Staff

NPA Seminar, Isaac Mooney, Wayne State University, “Jet substructure measurements in proton-proton and proton-gold collisions at RHIC”

Measurements of the substructure of high-momentum jets produced in proton-proton (pp) collisions give insight into fundamental aspects of QCD, from the production of highly virtual partons, to their subsequent radiation and hadronization. Additionally, once the evolution of jets in vacuum is calibrated, it is possible to study potential modification to jet substructure due to interaction with the cold nuclear medium present in proton-gold (pAu) collisions.

NPA Seminar, Ben Kimelman, UC Davis, "Phase Transitions and Where to Find Them: Probing the QCD Phase Diagram with Heavy-Ion Collisions"

Abstract: Relativistic heavy-ion collisions are a unique tool that allow us to probe QCD and its fundamental interactions; of particular interest is the phase transition between a hadron gas and a quark-gluon plasma (QGP). Characterizing this phase transition and mapping out the QCD phase diagram have been some of the primary goals of relativistic heavy-ion collisions over the past two decades. This talk will cover the background of the QGP and discuss a selection of the important observations over the past 22 years of RHIC operations relating to the QCD phase diagram.

Dissertation Defense: Benjamin Foust, Yale University, “Precise Measurement of the U-235 Antineutrino Energy Spectrum”

Neutrino experimentation is an important pathway to physics beyond the standard model, raising questions on how neutrinos obtain their vanishingly small but non-zero mass, what that mass is, and if they are their own antiparticle. Antineutrinos, as an abundant product of nuclear decay chains, are also important to advancing our understanding of nuclear physics and verifying nuclear databases.

NPA Seminar, Simone Mazza, UCSC, "4D tracking technologies and R&D"

Precision Timing information at the level of 10-30ps is a game changer for detectors at future collider experiments. For example, the ability to assign a timestamp with 30ps precision to particle tracks will mitigate the impact of pileup at the High-Luminosity LHC (HL-LHC). With a time spread of the beam spot of approximately 180ps, a track time resolution of 30ps allows for a factor of 6 reduction in pileup. HL-LHC will only be the first in HEP experiments to exploit the concept of 4D tracking using time as one of the parameters.

NPA Seminar, Leticia Cunqueiro Mendez, Sapienza University, “Jet substructure: the Lund plane, the dead cone and other effects in QCD”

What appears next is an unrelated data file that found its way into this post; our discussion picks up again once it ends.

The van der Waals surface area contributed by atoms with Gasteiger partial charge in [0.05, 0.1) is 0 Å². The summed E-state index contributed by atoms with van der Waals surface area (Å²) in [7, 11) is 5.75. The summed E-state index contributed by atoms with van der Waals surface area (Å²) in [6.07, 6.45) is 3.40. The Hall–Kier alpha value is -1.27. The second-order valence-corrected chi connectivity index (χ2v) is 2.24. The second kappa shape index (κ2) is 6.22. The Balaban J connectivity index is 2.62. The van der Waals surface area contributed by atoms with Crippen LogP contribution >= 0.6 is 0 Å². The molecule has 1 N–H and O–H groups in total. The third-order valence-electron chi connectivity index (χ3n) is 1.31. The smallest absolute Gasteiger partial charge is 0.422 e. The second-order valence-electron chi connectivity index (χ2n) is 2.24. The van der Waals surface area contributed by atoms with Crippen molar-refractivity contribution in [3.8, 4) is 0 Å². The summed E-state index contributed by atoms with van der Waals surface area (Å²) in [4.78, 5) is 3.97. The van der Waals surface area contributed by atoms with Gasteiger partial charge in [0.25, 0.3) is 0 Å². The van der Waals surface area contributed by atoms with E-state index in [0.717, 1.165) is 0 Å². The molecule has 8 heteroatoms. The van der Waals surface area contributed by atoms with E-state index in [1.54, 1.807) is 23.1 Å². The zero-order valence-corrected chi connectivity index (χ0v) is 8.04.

Jet declustering techniques have brought up the possibility to access the Lund plane of QCD emissions in jets. By scanning different areas of the Lund jet plane, sensitivity to different physics effects can be enhanced, including quark mass effects. In this talk I will discuss the techniques and the measurement by ALICE (Nature 605, 440-446 (2022)) of the first direct signature of the dead cone effect in QCD. I will also discuss the problematics of the Lund plane in heavy ion collisions and prospects.

NPA Seminar, Rene Bellwied, University of Houston, “From the Initial to the Final State - Quantum Entanglement in Relativistic Particle Collisions”

Collective quantum effects should play a significant role in the formation of hadrons from a deconfined and chirally symmetric state of matter. Yet most of our models ignore these effects or treat them as corrections after the dynamic calculation (e.g. color reconnection effects in PYTHIA). I will try to show that there is a direct connection between the entanglement entropy in the initial state and the thermodynamic entropy in the final state at least for elementary collisions where not too many decoherence effects are expected.

NPA Seminar, Yoshitaka Hatta, Brookhaven National Laboratory, “Azimuthal Angular Asymmetry of Soft Gluons in Jet Production”

We investigate the impact of soft gluon resummation on the azimuthal angle correlation between the total and relative momenta of two energetic final state particles (jets). We show that the initial and final state radiations induce sizable cos(ϕ) and cos(2ϕ) asymmetries in single jet and dijet events, respectively.

NPA Seminar, Alex Fieguth, Stanford University, “Probing Fundamental Physics With Levitated Force Sensors”

Microspheres have been the first objects optically levitated by Arthur Ashkin in the 1970s. While the technology itself was successfully used to trap atoms to explore new physics, the actual utilization of microspheres and other macroscopic objects as a useful tool for physics has emerged in the recent years. The unique properties of those levitated objects allows to deploy them as sensors with unmatched properties and advantages.

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